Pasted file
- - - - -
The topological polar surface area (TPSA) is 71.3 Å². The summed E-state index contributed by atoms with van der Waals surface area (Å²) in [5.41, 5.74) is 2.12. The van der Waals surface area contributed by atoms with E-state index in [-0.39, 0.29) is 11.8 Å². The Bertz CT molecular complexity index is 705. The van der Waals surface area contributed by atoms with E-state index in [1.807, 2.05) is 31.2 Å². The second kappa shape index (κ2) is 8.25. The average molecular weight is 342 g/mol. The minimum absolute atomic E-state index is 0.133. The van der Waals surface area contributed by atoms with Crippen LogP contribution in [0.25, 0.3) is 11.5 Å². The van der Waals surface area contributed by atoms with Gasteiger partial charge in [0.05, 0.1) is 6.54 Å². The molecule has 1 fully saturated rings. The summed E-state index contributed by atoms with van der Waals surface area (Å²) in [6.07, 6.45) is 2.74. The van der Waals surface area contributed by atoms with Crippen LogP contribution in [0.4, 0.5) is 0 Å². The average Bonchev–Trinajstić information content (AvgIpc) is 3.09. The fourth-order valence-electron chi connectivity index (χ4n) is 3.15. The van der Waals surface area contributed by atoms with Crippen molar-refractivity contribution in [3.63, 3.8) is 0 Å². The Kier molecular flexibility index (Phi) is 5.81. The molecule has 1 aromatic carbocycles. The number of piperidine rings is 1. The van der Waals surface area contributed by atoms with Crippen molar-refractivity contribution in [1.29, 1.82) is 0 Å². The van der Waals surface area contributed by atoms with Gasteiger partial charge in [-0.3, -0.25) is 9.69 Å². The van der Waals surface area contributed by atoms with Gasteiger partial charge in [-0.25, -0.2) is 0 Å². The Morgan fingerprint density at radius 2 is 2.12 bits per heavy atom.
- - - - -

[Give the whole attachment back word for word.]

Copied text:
The topological polar surface area (TPSA) is 71.3 Å². The summed E-state index contributed by atoms with van der Waals surface area (Å²) in [5.41, 5.74) is 2.12. The van der Waals surface area contributed by atoms with E-state index in [-0.39, 0.29) is 11.8 Å². The Bertz CT molecular complexity index is 705. The van der Waals surface area contributed by atoms with E-state index in [1.807, 2.05) is 31.2 Å². The second kappa shape index (κ2) is 8.25. The average molecular weight is 342 g/mol. The minimum absolute atomic E-state index is 0.133. The van der Waals surface area contributed by atoms with Crippen LogP contribution in [0.25, 0.3) is 11.5 Å². The van der Waals surface area contributed by atoms with Gasteiger partial charge in [0.05, 0.1) is 6.54 Å². The molecule has 1 fully saturated rings. The summed E-state index contributed by atoms with van der Waals surface area (Å²) in [6.07, 6.45) is 2.74. The van der Waals surface area contributed by atoms with Crippen LogP contribution in [0.4, 0.5) is 0 Å². The average Bonchev–Trinajstić information content (AvgIpc) is 3.09. The fourth-order valence-electron chi connectivity index (χ4n) is 3.15. The van der Waals surface area contributed by atoms with Crippen molar-refractivity contribution in [3.63, 3.8) is 0 Å². The Kier molecular flexibility index (Phi) is 5.81. The molecule has 1 aromatic carbocycles. The number of piperidine rings is 1. The van der Waals surface area contributed by atoms with Crippen molar-refractivity contribution in [1.29, 1.82) is 0 Å². The van der Waals surface area contributed by atoms with Gasteiger partial charge in [-0.3, -0.25) is 9.69 Å². The van der Waals surface area contributed by atoms with Gasteiger partial charge in [-0.25, -0.2) is 0 Å². The Morgan fingerprint density at radius 2 is 2.12 bits per heavy atom.